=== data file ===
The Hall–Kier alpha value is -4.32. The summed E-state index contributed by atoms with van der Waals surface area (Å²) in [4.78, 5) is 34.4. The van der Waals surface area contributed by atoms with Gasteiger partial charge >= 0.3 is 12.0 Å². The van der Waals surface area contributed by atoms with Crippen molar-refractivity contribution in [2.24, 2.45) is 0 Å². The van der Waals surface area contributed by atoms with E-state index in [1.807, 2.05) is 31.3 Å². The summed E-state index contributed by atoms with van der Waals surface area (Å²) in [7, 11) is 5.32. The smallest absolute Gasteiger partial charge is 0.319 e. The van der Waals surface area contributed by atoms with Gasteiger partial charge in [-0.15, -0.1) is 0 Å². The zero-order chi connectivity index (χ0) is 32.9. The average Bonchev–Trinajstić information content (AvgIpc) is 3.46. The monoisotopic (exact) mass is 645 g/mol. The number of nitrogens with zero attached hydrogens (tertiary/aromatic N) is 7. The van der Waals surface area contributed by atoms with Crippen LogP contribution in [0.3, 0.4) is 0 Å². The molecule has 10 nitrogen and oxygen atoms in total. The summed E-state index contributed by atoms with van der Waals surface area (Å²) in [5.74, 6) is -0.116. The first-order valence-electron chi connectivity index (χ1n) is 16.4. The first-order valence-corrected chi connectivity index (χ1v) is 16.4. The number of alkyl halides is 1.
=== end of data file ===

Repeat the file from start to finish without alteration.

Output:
The Hall–Kier alpha value is -4.32. The summed E-state index contributed by atoms with van der Waals surface area (Å²) in [4.78, 5) is 34.4. The van der Waals surface area contributed by atoms with Gasteiger partial charge >= 0.3 is 12.0 Å². The van der Waals surface area contributed by atoms with Crippen molar-refractivity contribution in [2.24, 2.45) is 0 Å². The van der Waals surface area contributed by atoms with E-state index in [1.807, 2.05) is 31.3 Å². The summed E-state index contributed by atoms with van der Waals surface area (Å²) in [7, 11) is 5.32. The smallest absolute Gasteiger partial charge is 0.319 e. The van der Waals surface area contributed by atoms with Gasteiger partial charge in [-0.15, -0.1) is 0 Å². The zero-order chi connectivity index (χ0) is 32.9. The average Bonchev–Trinajstić information content (AvgIpc) is 3.46. The monoisotopic (exact) mass is 645 g/mol. The number of nitrogens with zero attached hydrogens (tertiary/aromatic N) is 7. The van der Waals surface area contributed by atoms with Crippen LogP contribution in [0.3, 0.4) is 0 Å². The molecule has 10 nitrogen and oxygen atoms in total. The summed E-state index contributed by atoms with van der Waals surface area (Å²) in [5.74, 6) is -0.116. The first-order valence-electron chi connectivity index (χ1n) is 16.4. The first-order valence-corrected chi connectivity index (χ1v) is 16.4. The number of alkyl halides is 1.